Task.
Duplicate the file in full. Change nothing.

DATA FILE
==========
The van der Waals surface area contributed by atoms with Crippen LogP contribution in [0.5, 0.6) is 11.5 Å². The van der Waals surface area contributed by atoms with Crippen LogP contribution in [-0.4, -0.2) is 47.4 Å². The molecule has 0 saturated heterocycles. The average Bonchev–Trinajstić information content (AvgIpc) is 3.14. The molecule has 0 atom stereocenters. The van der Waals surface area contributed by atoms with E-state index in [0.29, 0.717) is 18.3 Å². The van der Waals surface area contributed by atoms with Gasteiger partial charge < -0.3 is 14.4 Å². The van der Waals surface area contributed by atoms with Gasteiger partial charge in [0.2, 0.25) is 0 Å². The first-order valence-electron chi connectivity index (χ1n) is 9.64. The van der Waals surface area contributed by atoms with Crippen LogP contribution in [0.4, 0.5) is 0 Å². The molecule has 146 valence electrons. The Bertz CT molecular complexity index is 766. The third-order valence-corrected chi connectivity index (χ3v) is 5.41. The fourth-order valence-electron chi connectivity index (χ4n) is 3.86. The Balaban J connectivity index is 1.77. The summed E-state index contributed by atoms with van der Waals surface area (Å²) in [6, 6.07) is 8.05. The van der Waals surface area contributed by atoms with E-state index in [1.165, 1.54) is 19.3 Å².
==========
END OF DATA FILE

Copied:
The van der Waals surface area contributed by atoms with Crippen LogP contribution in [0.5, 0.6) is 11.5 Å². The van der Waals surface area contributed by atoms with Crippen LogP contribution in [-0.4, -0.2) is 47.4 Å². The molecule has 0 saturated heterocycles. The average Bonchev–Trinajstić information content (AvgIpc) is 3.14. The molecule has 0 atom stereocenters. The van der Waals surface area contributed by atoms with E-state index in [0.29, 0.717) is 18.3 Å². The van der Waals surface area contributed by atoms with Gasteiger partial charge < -0.3 is 14.4 Å². The van der Waals surface area contributed by atoms with Gasteiger partial charge in [0.2, 0.25) is 0 Å². The first-order valence-electron chi connectivity index (χ1n) is 9.64. The van der Waals surface area contributed by atoms with Crippen LogP contribution in [0.4, 0.5) is 0 Å². The molecule has 146 valence electrons. The Bertz CT molecular complexity index is 766. The third-order valence-corrected chi connectivity index (χ3v) is 5.41. The fourth-order valence-electron chi connectivity index (χ4n) is 3.86. The Balaban J connectivity index is 1.77. The summed E-state index contributed by atoms with van der Waals surface area (Å²) in [6, 6.07) is 8.05. The van der Waals surface area contributed by atoms with E-state index in [1.165, 1.54) is 19.3 Å².